It was then that they realized that the color lineup they had done was instinctual and yet matched correctly with the wines.  What was it about the colors that influenced the tastes? Darker fruits and vegetables have polyphenols and just as they work to influence the taste of the wine, they influence what the wine should be drunk with.

Handelman then showed us listings of the color categories.
White/tan – white nectarines and peaches, turnips, cauliflower,  etc. These are the most bland in flavor with no bitterness.
Green – apples, greens, limes, green grapes, pears
Yellow/orange – most citrus, melons, peach, corn, carrots, pumpkin
Red – strawberries, cherries, tomatoes, red peppers, beets
Blue/black/purple – eggplant, black currants, blueberries, black olives
As you get darker, the flavors become more pronounced. 

We were given small plates of produce with light and dark versions of things. For instance, green and red cabbage, yellow and red raspberry, Green Zebra tomato versus a dark, red beefsteak tomato. It was then time to taste.

Now remember, I don’t drink. So although I gave it my best shot, it really was ridiculous to expect me to taste the differences. But, I’ll explain one interesting thing a little later. We were first told to taste each wine. There were spit cups for the others, but I, of course, just took the tiniest sip hoping that I could at least taste the difference. Not surprisingly, for someone who never drinks alcohol, they all tasted the same to me – alcohol!  LOL! I couldn’t tell any difference because the only thing my untrained tongue tasted was alcohol.

Don’t discount my having anything to share with you then. It was still an interesting discussion and I still have to share the little surprise.

We started with the first item, the green cabbage. Really, it’s mostly white or light green. It was very mild and had a vegetative taste. We were then to taste it first with the Sauvignon and then with the Pinot Noir.  Next we took a bite of the red cabbage. There was definitely more flavor in the red. As we tasted it with the two wines Handelman waited to see everyone’s reaction.

So here’s the surprise. Even though all the wine tasted the same to me (alcohol) there WAS a noticeable difference when I tasted ill-paired items. When I put the red cabbage with the Sauvignon or the green cabbage with the Pinot (bad pairings) there was a definite flavor clash/jolt I got from them. Whereas pairing them properly – red cabbage to Pinot – was less so.

We tasted around the plate, light and then dark. It was interesting because there were the light and dark versions of the same produce. Some items were alone. Corn, for instance. But then we got to the eggplant and the red runnerbean. First Handelman asked us to taste just the insides, which are white and bland. Then again, this time with the dark skin. The skin has all the color and the flavor. It made a difference when you tasted them with wine.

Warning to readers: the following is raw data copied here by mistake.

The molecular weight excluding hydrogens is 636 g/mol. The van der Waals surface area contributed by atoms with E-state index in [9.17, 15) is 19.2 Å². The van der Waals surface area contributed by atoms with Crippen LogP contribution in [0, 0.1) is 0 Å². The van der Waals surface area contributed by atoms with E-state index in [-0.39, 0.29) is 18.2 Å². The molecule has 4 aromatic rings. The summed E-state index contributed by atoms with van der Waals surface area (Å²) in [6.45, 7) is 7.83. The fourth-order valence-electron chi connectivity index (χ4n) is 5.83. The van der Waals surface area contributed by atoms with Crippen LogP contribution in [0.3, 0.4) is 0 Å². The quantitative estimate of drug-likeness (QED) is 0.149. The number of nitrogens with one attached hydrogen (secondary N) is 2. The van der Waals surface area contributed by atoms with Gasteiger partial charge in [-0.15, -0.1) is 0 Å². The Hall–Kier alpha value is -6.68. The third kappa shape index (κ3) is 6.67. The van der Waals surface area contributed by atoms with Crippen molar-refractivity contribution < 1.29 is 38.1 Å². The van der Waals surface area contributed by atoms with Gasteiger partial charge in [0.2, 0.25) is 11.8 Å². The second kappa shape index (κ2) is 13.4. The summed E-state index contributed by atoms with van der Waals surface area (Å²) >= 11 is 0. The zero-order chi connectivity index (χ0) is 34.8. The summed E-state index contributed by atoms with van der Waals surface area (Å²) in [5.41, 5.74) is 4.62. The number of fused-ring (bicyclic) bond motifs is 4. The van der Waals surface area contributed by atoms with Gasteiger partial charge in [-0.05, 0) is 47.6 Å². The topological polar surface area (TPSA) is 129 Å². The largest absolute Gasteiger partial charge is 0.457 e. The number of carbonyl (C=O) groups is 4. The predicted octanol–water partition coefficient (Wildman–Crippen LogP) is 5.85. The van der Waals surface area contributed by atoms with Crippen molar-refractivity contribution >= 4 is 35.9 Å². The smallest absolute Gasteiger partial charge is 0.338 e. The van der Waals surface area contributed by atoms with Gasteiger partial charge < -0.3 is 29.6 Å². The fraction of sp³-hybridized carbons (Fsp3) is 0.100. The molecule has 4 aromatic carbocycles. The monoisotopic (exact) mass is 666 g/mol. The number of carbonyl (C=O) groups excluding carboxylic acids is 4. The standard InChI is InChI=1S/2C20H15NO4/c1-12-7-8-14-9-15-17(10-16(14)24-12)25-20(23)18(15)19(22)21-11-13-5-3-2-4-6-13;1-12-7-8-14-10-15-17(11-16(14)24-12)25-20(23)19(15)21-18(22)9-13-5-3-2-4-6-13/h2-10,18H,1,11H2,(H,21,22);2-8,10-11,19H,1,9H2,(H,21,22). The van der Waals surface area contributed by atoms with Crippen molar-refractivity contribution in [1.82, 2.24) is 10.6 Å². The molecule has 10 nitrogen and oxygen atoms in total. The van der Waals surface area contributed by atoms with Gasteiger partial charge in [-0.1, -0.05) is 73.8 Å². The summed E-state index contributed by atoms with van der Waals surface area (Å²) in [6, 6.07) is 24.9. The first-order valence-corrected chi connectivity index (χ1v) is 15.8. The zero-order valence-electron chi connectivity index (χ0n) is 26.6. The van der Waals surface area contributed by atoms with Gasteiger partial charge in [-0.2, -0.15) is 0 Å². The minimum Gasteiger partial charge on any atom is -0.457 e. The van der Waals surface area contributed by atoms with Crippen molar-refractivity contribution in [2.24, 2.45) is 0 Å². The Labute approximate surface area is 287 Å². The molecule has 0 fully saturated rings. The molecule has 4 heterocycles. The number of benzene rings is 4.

We were given maps of how KJ has their gardens laid out today. The white wine garden has paler produce items and is arranged in quandrants for wines. In the Chardonnay corner is lemon, peach, pear, melon, and gardenia. In the Gewurtztraminer/Riesling quadrant is orange, grapefruit, mint, and jasmine.

The red wine garden had all the darker produce. In the Pinot corner is plum, blueberry, tomato, raspberries, while the Cabernet/Merlot quadrant has black currants, bell peppers, black cherries, oregano.

Handelman said that it is interesting to watch people tasting wine and then strolling through the gardens because there really is a sensory experience that matches with the wines. 

We ended with Q&A and one woman asked the question, “So how should you pair? Wine to food or food to wine?” The answer was that it depends on the circumstance. If you have some particular food that you are showcasing, at a peach festival for instance, then you pair the wine to the food. But if your spouse comes home with some spectacular wine, then figure out the food to go with the wine.

The end point was the same as the start. Go by instinct and use color as your guide.

"To get girls." That was the answer to my first question to Chef Daniel Scherotter, owner and head chef of Italian restaurant Palio D'Asti. I had asked him, "Why Italian?" After all, his is not an Italian last name and he had been studying philosophy at William & Mary in Virginia. But as a young man his thoughts were on girls and he figured that learning Italian and cooking were good lures. During a semester in Italy he started bartering his time. He would translate restaurant menus to English while learning proper Italian cooking in their kitchens.

So much for philosophy. After years of training in Bologna, Italy he returned to the U.S. and went to the California Culinary Academy in San Francisco. He then continued learning under the guidance of Gary Danko, Craig Stoll, Bruce Hill and others. Eventually he ended up buying out his partners at Palio D'Asti to become sole owner.

We were at the William Sonoma store at Union Square.  Scherotter was there to do a cooking demonstration for SF Chefs Week.  As he prepped we talked about Italian cooking.  Did he favor a certain region?  That was “a mood question”, he replied, as well as seasonal. Northern cooking, in which he was trained, is more of a winter style with more meats, truffles, nuts, and richer foods. Southern is more summer and vibrant with its fresher produce like eggplant and zucchini. Northern fresh pasta uses egg and durum while Southern dried pasta uses water and semolina. He said each region could be wildly different as well. Most Americans know Tuscan, which he considered the worst region to relate Italian cooking to. But travel just 60 miles to the north and they are using different meats, cheeses, and oils to cook.